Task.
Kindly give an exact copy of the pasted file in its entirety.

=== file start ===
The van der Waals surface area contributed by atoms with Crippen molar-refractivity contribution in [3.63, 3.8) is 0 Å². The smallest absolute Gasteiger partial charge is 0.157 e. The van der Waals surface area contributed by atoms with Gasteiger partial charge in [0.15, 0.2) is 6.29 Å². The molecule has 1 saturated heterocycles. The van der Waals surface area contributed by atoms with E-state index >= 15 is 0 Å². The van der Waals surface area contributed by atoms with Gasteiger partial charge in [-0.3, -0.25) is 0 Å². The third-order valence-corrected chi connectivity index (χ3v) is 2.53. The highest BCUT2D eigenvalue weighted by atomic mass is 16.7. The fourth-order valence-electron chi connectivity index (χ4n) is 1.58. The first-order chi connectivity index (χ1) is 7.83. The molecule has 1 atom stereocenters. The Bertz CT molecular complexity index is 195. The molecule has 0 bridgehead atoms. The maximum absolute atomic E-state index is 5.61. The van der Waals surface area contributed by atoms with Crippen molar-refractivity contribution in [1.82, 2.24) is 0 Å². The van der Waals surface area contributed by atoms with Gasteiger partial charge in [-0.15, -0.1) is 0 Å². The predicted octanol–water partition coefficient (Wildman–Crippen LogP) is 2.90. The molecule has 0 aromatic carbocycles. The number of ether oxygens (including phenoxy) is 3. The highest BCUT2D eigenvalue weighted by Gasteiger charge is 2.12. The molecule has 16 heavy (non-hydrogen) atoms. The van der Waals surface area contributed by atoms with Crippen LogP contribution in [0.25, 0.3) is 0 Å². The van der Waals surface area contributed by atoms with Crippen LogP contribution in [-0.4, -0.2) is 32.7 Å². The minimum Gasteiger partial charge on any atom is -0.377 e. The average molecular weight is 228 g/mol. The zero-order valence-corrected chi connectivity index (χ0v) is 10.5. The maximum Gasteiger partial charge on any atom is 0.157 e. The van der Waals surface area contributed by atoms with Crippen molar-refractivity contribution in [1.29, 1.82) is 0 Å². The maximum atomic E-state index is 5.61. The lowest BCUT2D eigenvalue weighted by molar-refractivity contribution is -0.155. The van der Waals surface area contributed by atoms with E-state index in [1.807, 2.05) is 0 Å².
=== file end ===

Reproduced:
The van der Waals surface area contributed by atoms with Crippen molar-refractivity contribution in [3.63, 3.8) is 0 Å². The smallest absolute Gasteiger partial charge is 0.157 e. The van der Waals surface area contributed by atoms with Gasteiger partial charge in [0.15, 0.2) is 6.29 Å². The molecule has 1 saturated heterocycles. The van der Waals surface area contributed by atoms with E-state index >= 15 is 0 Å². The van der Waals surface area contributed by atoms with Gasteiger partial charge in [-0.3, -0.25) is 0 Å². The third-order valence-corrected chi connectivity index (χ3v) is 2.53. The highest BCUT2D eigenvalue weighted by atomic mass is 16.7. The fourth-order valence-electron chi connectivity index (χ4n) is 1.58. The first-order chi connectivity index (χ1) is 7.83. The molecule has 1 atom stereocenters. The Bertz CT molecular complexity index is 195. The molecule has 0 bridgehead atoms. The maximum absolute atomic E-state index is 5.61. The van der Waals surface area contributed by atoms with Crippen molar-refractivity contribution in [1.82, 2.24) is 0 Å². The van der Waals surface area contributed by atoms with Gasteiger partial charge in [-0.15, -0.1) is 0 Å². The predicted octanol–water partition coefficient (Wildman–Crippen LogP) is 2.90. The molecule has 0 aromatic carbocycles. The number of ether oxygens (including phenoxy) is 3. The highest BCUT2D eigenvalue weighted by Gasteiger charge is 2.12. The molecule has 16 heavy (non-hydrogen) atoms. The van der Waals surface area contributed by atoms with Crippen LogP contribution in [0.25, 0.3) is 0 Å². The van der Waals surface area contributed by atoms with Crippen LogP contribution in [-0.4, -0.2) is 32.7 Å². The minimum Gasteiger partial charge on any atom is -0.377 e. The average molecular weight is 228 g/mol. The zero-order valence-corrected chi connectivity index (χ0v) is 10.5. The maximum Gasteiger partial charge on any atom is 0.157 e. The van der Waals surface area contributed by atoms with Crippen molar-refractivity contribution in [1.29, 1.82) is 0 Å². The maximum atomic E-state index is 5.61. The lowest BCUT2D eigenvalue weighted by molar-refractivity contribution is -0.155. The van der Waals surface area contributed by atoms with E-state index in [1.807, 2.05) is 0 Å².